The philosopher William Barrett writes that science in the ancient world was patient, waiting for nature to disclose its secrets, while modern science is invasive, extracting secrets regardless of whether nature is ready to reveal them or not.
Duncan Haldane, one of the winners of this year’s Nobel Prize in Physics, seems to have a foot in both worlds. In an interview, Haldane said that he and his colleagues “stumbled on” the discovery that made them laureates. On the one hand, they used highly sophisticated instruments and techniques to penetrate super-thin and super-cold matter and uncover its mysteries – an invasive, modern approach. On the other hand, “stumbled on” tells us that they didn’t so much extract secrets as recognize something hidden in plain sight – nature on the ancient understanding, disclosing itself in its own way, at its own time.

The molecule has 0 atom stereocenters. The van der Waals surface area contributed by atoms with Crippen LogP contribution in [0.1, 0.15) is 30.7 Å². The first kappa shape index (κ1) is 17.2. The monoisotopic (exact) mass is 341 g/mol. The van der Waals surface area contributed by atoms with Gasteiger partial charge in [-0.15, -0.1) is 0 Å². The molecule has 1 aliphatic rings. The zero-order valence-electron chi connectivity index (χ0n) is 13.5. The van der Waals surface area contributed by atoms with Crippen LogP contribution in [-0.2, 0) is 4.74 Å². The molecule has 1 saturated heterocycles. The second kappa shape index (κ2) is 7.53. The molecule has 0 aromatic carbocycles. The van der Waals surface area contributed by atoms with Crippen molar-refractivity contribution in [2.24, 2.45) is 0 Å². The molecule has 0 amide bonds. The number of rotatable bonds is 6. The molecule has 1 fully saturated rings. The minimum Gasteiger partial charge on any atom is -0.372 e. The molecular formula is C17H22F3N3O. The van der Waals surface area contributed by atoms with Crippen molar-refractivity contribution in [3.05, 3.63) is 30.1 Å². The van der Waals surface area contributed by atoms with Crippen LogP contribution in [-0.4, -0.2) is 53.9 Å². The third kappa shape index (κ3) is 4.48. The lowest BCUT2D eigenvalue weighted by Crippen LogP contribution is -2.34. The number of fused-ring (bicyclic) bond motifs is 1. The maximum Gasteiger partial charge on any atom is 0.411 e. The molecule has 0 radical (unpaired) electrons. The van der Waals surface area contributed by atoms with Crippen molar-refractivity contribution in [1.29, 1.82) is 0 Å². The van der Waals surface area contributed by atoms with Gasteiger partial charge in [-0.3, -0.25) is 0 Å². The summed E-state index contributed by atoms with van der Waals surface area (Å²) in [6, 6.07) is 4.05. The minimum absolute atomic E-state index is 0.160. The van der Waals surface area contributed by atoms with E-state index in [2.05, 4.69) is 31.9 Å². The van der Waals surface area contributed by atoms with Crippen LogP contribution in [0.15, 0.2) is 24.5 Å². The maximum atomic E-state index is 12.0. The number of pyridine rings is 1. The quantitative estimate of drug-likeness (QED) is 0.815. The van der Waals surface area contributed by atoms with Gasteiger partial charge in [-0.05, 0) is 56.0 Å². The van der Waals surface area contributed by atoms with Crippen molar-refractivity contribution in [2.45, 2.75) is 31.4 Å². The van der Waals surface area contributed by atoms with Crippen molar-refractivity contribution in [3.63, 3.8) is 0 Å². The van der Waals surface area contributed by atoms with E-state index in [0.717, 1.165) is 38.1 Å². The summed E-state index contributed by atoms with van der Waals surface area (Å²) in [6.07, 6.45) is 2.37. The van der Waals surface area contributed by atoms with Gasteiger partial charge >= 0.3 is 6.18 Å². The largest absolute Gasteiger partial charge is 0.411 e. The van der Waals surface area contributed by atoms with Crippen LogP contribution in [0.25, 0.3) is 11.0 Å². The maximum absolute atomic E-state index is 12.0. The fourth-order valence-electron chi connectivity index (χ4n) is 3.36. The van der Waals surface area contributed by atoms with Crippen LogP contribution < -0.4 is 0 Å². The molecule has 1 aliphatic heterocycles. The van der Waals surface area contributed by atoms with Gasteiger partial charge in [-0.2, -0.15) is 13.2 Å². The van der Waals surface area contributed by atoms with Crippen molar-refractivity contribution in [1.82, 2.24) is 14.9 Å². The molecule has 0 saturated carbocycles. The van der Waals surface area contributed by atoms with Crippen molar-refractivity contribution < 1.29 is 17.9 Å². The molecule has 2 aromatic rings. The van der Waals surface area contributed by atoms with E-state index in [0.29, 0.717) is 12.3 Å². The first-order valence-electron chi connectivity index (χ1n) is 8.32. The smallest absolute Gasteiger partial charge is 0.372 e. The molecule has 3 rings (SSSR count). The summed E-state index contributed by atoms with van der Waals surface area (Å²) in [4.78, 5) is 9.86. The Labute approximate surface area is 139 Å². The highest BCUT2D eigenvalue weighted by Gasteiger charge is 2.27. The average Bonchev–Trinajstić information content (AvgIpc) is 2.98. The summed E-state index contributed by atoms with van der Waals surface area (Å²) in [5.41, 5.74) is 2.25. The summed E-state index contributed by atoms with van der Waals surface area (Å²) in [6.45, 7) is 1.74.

In the aggregate, we modern people have taken our cues from modern science. Bold, audacious, often presumptuous, we thrust ourselves into the heart of worlds not our own. We are, across a very broad spectrum of endeavors, an invasive species.
Recent years, though, have brought forth scientists who, like Haldane, leaven audacity with humility. They probe the natural world, but receive its disclosures as gifts rather than extractions. Tempered, perhaps, by a sense of the limits of inquiry and of all human activity, modernity bends back toward antiquity.